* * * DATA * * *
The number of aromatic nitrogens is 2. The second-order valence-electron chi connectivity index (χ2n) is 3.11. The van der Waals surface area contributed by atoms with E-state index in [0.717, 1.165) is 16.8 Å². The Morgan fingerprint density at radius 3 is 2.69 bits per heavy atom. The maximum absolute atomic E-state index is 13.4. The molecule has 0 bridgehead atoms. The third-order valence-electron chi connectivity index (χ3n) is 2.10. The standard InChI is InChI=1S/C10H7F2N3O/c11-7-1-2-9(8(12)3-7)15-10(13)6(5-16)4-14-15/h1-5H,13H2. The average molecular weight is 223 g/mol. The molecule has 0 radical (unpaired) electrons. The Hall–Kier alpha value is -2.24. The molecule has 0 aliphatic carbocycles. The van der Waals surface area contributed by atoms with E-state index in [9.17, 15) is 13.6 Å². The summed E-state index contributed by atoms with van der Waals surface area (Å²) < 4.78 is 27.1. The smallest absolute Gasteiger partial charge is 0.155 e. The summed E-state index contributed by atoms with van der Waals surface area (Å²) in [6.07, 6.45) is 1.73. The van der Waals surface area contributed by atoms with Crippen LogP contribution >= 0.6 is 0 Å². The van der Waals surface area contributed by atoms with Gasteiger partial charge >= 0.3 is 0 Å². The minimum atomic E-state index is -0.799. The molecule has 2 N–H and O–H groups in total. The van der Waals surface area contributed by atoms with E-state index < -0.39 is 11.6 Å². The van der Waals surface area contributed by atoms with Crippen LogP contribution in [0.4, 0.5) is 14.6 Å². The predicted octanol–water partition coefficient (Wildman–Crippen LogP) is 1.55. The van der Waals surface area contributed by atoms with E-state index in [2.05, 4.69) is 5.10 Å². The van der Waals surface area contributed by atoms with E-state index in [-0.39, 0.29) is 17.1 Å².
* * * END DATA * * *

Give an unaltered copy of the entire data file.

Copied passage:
The number of aromatic nitrogens is 2. The second-order valence-electron chi connectivity index (χ2n) is 3.11. The van der Waals surface area contributed by atoms with E-state index in [0.717, 1.165) is 16.8 Å². The Morgan fingerprint density at radius 3 is 2.69 bits per heavy atom. The maximum absolute atomic E-state index is 13.4. The molecule has 0 bridgehead atoms. The third-order valence-electron chi connectivity index (χ3n) is 2.10. The standard InChI is InChI=1S/C10H7F2N3O/c11-7-1-2-9(8(12)3-7)15-10(13)6(5-16)4-14-15/h1-5H,13H2. The average molecular weight is 223 g/mol. The molecule has 0 radical (unpaired) electrons. The Hall–Kier alpha value is -2.24. The molecule has 0 aliphatic carbocycles. The van der Waals surface area contributed by atoms with E-state index in [9.17, 15) is 13.6 Å². The summed E-state index contributed by atoms with van der Waals surface area (Å²) < 4.78 is 27.1. The smallest absolute Gasteiger partial charge is 0.155 e. The summed E-state index contributed by atoms with van der Waals surface area (Å²) in [6.07, 6.45) is 1.73. The van der Waals surface area contributed by atoms with Crippen LogP contribution >= 0.6 is 0 Å². The van der Waals surface area contributed by atoms with Gasteiger partial charge >= 0.3 is 0 Å². The minimum atomic E-state index is -0.799. The molecule has 2 N–H and O–H groups in total. The van der Waals surface area contributed by atoms with E-state index < -0.39 is 11.6 Å². The van der Waals surface area contributed by atoms with Crippen LogP contribution in [0.4, 0.5) is 14.6 Å². The predicted octanol–water partition coefficient (Wildman–Crippen LogP) is 1.55. The van der Waals surface area contributed by atoms with E-state index in [2.05, 4.69) is 5.10 Å². The van der Waals surface area contributed by atoms with E-state index in [-0.39, 0.29) is 17.1 Å².